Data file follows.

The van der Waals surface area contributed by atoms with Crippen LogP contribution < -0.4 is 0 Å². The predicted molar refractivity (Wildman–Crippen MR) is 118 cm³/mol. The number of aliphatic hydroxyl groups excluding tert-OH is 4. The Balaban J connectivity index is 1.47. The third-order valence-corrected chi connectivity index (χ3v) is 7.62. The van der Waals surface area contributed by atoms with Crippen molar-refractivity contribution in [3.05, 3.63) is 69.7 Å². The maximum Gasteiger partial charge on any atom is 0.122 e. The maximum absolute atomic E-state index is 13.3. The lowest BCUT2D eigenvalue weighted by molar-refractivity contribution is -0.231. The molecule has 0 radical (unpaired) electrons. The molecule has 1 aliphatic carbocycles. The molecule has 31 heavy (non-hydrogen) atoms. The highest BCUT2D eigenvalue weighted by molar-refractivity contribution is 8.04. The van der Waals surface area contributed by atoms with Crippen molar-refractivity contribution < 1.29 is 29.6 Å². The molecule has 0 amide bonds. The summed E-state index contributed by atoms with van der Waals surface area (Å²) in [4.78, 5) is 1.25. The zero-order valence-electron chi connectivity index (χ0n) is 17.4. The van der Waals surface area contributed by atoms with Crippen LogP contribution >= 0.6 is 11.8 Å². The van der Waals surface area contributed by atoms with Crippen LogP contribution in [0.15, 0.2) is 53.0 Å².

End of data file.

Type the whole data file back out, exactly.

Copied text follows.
The van der Waals surface area contributed by atoms with Crippen LogP contribution < -0.4 is 0 Å². The predicted molar refractivity (Wildman–Crippen MR) is 118 cm³/mol. The number of aliphatic hydroxyl groups excluding tert-OH is 4. The Balaban J connectivity index is 1.47. The third-order valence-corrected chi connectivity index (χ3v) is 7.62. The van der Waals surface area contributed by atoms with Crippen molar-refractivity contribution in [3.05, 3.63) is 69.7 Å². The maximum Gasteiger partial charge on any atom is 0.122 e. The maximum absolute atomic E-state index is 13.3. The lowest BCUT2D eigenvalue weighted by molar-refractivity contribution is -0.231. The molecule has 0 radical (unpaired) electrons. The molecule has 1 aliphatic carbocycles. The molecule has 31 heavy (non-hydrogen) atoms. The highest BCUT2D eigenvalue weighted by molar-refractivity contribution is 8.04. The van der Waals surface area contributed by atoms with Crippen molar-refractivity contribution < 1.29 is 29.6 Å². The molecule has 0 amide bonds. The summed E-state index contributed by atoms with van der Waals surface area (Å²) in [4.78, 5) is 1.25. The zero-order valence-electron chi connectivity index (χ0n) is 17.4. The van der Waals surface area contributed by atoms with Crippen LogP contribution >= 0.6 is 11.8 Å². The van der Waals surface area contributed by atoms with Crippen LogP contribution in [0.15, 0.2) is 53.0 Å².